Wednesday Wisdom

May 22, 2024

The Examiner's Eye

By Patrick Cragg

The Examiner's Eye


It’s late May, which means many students are deep into their exams. Here in the UK, GCSEs and A-Levels are in full swing, and many Tooled Up families are rallying to support their teenager in making it through exam season, and beginning the long wait for Results Day. But do you ever wonder what happens to all those exam papers after students have put down their pens?

Enter the examiners.

Examining is fascinating work, brilliant professional development for teachers who sign up, a long and tough process that demands a huge sacrifice of time, often eye-opening and sometimes heartbreaking.

I think many students and parents would be hugely reassured by seeing the examining process in action. I have over ten years’ experience with different exam boards marking GCSE and A-Level, and I can honestly say that everyone involved is trying to mark fairly, consistently and with a view to rewarding students’ hard work. That doesn’t mean it’s easy, or that examiners always get it totally right! But when your teenager does step out of their exam, they can trust that their paper is in safe hands.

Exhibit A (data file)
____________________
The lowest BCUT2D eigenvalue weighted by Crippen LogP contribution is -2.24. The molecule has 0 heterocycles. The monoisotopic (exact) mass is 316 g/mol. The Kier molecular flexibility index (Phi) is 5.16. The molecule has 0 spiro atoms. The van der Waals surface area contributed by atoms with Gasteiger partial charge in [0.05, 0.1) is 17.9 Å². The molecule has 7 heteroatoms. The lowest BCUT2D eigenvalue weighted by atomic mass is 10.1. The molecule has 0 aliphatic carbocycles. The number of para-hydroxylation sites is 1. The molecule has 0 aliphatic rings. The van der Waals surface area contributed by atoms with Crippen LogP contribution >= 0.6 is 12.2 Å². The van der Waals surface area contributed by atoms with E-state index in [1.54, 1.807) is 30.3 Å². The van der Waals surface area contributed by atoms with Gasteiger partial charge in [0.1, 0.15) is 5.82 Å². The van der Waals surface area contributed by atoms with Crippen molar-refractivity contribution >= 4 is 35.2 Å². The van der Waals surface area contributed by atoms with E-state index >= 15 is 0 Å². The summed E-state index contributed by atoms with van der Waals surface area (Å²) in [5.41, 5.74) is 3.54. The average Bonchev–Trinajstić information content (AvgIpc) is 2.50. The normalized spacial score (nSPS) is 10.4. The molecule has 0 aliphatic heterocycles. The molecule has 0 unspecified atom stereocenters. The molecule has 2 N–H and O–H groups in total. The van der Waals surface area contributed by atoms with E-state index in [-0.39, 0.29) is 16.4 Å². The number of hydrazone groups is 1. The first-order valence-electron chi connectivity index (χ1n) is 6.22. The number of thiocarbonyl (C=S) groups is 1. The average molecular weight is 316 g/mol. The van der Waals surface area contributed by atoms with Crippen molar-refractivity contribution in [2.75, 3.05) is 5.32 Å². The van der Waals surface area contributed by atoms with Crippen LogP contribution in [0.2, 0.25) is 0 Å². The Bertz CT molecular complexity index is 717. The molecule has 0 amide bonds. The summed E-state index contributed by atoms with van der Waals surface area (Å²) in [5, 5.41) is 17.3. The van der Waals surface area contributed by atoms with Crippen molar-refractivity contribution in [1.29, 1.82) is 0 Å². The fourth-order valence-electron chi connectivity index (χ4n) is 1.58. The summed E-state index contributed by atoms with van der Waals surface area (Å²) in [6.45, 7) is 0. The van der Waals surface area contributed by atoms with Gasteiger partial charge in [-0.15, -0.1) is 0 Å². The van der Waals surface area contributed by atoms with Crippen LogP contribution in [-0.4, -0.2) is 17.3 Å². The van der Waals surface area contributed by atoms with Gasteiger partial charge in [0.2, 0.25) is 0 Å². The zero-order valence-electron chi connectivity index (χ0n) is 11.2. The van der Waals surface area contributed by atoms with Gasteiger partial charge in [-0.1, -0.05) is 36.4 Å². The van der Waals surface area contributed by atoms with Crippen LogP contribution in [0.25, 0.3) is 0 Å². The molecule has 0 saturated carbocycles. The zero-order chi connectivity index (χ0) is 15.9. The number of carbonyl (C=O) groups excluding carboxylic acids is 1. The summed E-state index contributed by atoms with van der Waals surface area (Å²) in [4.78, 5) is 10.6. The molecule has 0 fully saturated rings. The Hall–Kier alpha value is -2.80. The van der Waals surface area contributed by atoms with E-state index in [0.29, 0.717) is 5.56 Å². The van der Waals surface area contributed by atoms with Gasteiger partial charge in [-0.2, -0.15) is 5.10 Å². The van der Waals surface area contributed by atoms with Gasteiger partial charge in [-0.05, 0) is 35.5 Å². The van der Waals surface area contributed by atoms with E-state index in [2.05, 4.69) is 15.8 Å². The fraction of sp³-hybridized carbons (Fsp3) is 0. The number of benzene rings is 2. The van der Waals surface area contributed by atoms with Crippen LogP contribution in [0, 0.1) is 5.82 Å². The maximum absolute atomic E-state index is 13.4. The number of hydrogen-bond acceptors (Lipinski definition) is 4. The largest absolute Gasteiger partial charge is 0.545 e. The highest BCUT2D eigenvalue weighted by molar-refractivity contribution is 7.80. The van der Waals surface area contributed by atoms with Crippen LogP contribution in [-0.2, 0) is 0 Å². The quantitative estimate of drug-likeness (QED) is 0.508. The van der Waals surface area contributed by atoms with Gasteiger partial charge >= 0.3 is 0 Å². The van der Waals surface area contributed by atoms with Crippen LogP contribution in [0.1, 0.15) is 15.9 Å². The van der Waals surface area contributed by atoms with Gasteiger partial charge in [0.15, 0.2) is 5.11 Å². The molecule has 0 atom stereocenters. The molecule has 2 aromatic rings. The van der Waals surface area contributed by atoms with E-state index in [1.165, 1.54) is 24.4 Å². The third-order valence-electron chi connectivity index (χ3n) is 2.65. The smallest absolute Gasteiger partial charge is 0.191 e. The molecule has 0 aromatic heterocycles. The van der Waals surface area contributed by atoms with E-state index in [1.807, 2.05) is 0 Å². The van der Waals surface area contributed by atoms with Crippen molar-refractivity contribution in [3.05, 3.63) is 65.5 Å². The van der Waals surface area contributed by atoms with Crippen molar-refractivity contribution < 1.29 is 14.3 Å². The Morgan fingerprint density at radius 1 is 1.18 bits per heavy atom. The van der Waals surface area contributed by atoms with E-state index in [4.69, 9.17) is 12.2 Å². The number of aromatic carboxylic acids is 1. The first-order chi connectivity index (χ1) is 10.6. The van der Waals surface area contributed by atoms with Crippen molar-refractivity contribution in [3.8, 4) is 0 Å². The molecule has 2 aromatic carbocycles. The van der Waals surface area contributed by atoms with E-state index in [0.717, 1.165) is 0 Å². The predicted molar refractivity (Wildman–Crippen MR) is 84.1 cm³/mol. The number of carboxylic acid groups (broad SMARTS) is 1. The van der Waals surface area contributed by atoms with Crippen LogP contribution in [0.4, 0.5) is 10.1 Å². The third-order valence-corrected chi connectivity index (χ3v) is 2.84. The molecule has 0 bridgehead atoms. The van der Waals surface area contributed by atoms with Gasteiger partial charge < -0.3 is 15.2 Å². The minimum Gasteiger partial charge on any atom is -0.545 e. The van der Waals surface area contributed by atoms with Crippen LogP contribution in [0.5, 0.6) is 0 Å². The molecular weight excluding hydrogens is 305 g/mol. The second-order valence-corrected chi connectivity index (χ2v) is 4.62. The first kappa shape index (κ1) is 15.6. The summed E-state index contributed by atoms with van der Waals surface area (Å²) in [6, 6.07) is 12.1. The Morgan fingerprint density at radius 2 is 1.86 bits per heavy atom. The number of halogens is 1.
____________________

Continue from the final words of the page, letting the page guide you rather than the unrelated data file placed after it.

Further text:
Examining gives you a sense of perspective. One of the main benefits of examining is that you get to read responses at all attainment levels, with a much wider range of ideas and approaches than you could encounter in a single school. For a teacher this is extremely useful: a crash course in what works and what doesn’t when coaching your own students in the exam, and a peek at how teachers around the country have been teaching the same material! Examining can make you more aspirational as a teacher. The quality of what some 16-year-olds can do in an exam is astonishing. Some students have a truly impressive command of textual details and the ability to weave them together with fluent and sophisticated writing.

There’s another side of that experience, though, which is that examining also makes you painfully aware just how much inequality and difficulty is baked into the exam system. Don’t forget that in state schools in the UK, the percentage of students who achieve Grade 5 in their GCSEs for both English and Maths is just 45%. So examining also means reading a lot of work by students who struggled with their exams. It makes the work of rewarding them fairly, and doing so with a sympathetic eye, all the more important. But it’s also likely to make the whole exam system seem just a bit unfair to those children.